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but the important thing to focus on is those people get mile disease. yes, you could even have to go to bed for a day or 2, but you don't require hospitalization. hospitalization almost completely still is comes from people who were on vaccinated at all, and that's where the burden of unvaccinated people are at and, and hospitalizations. and that's what straightening our health care system. okay. professor william shatner, talking to us from nashville, tennessee. thanks for your time. europe is also contending with record infections to start the new year. here in germany, health officials or warning that the true scale of a crisis is not yet know because of a leg and testing and reporting of cases over the holiday period. while ami kron numbers have exploded across europe, germany has buck. the trend here,
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infection numbers have remained relatively low over the past few weeks. but that com may be deceptive. cases have been under reported over the holiday period and many think a steep rise in the infection rate is inevitable. and for the 1st time in weeks, cases have actually started to go up. but there is a marked shift in where the virus is heating hardest. whereas just a few weeks ago, the south eastern region, so the biggest number of infections now it's northwest and germany, that is seeing a spike in cases. this is likely due to the spread of army crown cases from neighboring netherlands and denmark that have seen a sharp rise in new infections. authorities, fear a new wave of infections could affect the running of critical infrastructure such as hospitals and other public services. this has prompted a debate on changes to quarantine roles with officials suggesting shortening isolation periods for people who test positive for coven 19 munoz over. emma allows
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for. if everyone suddenly drops out, then we can close the whole store. if just one person is left, they can't move from one department to the next and then do the checkout at the end . that's impossible this on working. while most people in germany support the measures currently in place. nationwide some 35000 people took to the streets again on monday to protest against germany's corona virus restrictions. many protesters are also angry at the new government plan to introduce a vaccine mandate. more and more politicians have come out in favor of it, but it will be up to the german parliament to decide with a vote expected at the end of february. and here are some more of the latest developments in the pandemic. the prime minister of israel says a 4th vaccine shot significantly increases anti bodies and diminishes the risk of infection and hospitalization. now, tele bennett was announcing the preliminary results of a hospital trial. a day after the country began a new booster campaign for people over 60. china has locked down another city after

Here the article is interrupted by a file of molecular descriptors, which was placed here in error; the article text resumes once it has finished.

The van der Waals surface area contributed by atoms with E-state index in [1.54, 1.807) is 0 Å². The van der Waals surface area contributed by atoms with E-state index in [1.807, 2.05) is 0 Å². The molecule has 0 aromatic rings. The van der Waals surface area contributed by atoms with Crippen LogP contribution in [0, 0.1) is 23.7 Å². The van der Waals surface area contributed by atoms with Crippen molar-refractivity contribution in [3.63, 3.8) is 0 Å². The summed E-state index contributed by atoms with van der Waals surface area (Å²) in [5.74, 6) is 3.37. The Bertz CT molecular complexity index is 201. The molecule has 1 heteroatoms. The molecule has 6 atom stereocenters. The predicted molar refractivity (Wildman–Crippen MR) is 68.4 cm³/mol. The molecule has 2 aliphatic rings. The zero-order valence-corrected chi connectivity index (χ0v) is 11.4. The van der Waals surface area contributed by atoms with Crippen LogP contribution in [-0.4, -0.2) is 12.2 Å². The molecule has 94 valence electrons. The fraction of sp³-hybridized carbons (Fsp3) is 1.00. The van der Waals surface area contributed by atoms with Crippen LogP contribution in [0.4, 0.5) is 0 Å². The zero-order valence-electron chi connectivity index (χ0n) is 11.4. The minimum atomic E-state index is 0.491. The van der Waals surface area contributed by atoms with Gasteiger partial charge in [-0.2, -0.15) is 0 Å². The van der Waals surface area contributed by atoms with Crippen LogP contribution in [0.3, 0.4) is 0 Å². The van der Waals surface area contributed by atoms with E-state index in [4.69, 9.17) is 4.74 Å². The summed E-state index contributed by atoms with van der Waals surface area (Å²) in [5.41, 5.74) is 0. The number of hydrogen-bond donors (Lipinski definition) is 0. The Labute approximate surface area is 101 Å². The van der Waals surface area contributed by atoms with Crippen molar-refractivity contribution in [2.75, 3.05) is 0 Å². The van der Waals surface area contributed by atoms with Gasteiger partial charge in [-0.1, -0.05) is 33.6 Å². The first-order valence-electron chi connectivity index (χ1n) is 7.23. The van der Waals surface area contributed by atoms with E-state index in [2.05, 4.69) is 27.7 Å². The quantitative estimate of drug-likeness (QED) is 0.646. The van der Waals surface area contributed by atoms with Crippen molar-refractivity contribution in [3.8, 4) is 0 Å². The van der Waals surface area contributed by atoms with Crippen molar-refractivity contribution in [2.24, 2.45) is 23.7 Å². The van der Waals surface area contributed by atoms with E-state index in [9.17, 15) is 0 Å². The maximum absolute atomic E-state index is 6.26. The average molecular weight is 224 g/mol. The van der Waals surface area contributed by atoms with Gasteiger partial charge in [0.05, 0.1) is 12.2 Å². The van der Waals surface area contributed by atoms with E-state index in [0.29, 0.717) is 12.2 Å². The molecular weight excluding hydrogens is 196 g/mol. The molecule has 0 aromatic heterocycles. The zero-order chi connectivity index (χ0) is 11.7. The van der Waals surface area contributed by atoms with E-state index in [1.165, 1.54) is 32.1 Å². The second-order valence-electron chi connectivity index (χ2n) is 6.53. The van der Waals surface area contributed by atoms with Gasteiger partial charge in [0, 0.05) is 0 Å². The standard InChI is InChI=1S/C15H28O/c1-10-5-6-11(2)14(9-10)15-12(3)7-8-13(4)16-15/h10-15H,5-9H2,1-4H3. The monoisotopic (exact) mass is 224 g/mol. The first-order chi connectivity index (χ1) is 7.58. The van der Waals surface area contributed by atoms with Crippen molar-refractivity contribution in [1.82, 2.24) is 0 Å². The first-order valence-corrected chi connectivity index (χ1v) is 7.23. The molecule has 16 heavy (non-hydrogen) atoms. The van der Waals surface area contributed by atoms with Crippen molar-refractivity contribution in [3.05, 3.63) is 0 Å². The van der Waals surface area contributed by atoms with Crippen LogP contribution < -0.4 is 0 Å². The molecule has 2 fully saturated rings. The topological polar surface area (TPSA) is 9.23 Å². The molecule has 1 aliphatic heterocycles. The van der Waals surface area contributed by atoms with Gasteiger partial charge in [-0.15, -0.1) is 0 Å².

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just 3. a symptomatic cases were discovered resident of usual and had nan province have been confined to their home since monday evening and only allowed to leave under exceptional circumstances. and sweden's king and queen have tested positive for the corona virus. there are spokes people say they are fully vaccinated and have only suffered mild symptoms. now let's take a look at some of the other stories making news around the world. a suspect has appeared in court over the fire that badly damaged the south african parliament in cape town. 49 year old faces 2 counts of arson. prosecutors also alleged she had an explosive device with him when he broke into the parliament building. suspects lawyer says he's pleading not guilty. sudanese soldiers have used tear gas to disperse demonstrators in the capital. hard to clashes were reported in several places, including near the presidential palace through dance. political crisis deepened on